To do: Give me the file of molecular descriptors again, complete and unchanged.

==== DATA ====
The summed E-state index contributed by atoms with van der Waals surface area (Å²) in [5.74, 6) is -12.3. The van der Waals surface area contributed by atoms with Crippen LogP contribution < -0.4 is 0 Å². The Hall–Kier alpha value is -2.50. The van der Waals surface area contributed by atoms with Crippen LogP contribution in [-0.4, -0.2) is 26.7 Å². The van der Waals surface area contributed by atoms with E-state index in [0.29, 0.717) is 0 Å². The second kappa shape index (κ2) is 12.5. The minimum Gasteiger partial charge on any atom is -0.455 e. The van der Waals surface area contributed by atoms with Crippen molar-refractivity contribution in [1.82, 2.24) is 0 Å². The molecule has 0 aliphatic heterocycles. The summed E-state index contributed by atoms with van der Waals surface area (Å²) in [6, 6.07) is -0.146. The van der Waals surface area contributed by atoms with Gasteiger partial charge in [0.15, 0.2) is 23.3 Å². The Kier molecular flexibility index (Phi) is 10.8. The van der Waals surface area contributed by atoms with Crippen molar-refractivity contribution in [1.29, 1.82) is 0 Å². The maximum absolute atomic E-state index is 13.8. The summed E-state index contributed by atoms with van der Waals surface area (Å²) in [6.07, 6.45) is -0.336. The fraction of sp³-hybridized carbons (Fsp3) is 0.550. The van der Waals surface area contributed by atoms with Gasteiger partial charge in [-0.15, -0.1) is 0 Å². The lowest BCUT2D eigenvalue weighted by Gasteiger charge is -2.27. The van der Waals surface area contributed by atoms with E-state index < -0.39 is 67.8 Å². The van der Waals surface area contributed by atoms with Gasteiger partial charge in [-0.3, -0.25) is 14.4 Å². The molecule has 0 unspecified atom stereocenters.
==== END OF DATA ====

The summed E-state index contributed by atoms with van der Waals surface area (Å²) in [5.74, 6) is -12.3. The van der Waals surface area contributed by atoms with Crippen LogP contribution < -0.4 is 0 Å². The Hall–Kier alpha value is -2.50. The van der Waals surface area contributed by atoms with Crippen LogP contribution in [-0.4, -0.2) is 26.7 Å². The van der Waals surface area contributed by atoms with E-state index in [0.29, 0.717) is 0 Å². The second kappa shape index (κ2) is 12.5. The minimum Gasteiger partial charge on any atom is -0.455 e. The van der Waals surface area contributed by atoms with Crippen molar-refractivity contribution in [1.82, 2.24) is 0 Å². The molecule has 0 aliphatic heterocycles. The summed E-state index contributed by atoms with van der Waals surface area (Å²) in [6, 6.07) is -0.146. The van der Waals surface area contributed by atoms with Gasteiger partial charge in [0.15, 0.2) is 23.3 Å². The Kier molecular flexibility index (Phi) is 10.8. The van der Waals surface area contributed by atoms with Crippen molar-refractivity contribution in [1.29, 1.82) is 0 Å². The maximum absolute atomic E-state index is 13.8. The summed E-state index contributed by atoms with van der Waals surface area (Å²) in [6.07, 6.45) is -0.336. The fraction of sp³-hybridized carbons (Fsp3) is 0.550. The van der Waals surface area contributed by atoms with Gasteiger partial charge in [-0.15, -0.1) is 0 Å². The lowest BCUT2D eigenvalue weighted by Gasteiger charge is -2.27. The van der Waals surface area contributed by atoms with E-state index < -0.39 is 67.8 Å². The van der Waals surface area contributed by atoms with Gasteiger partial charge in [-0.3, -0.25) is 14.4 Å². The molecule has 0 unspecified atom stereocenters.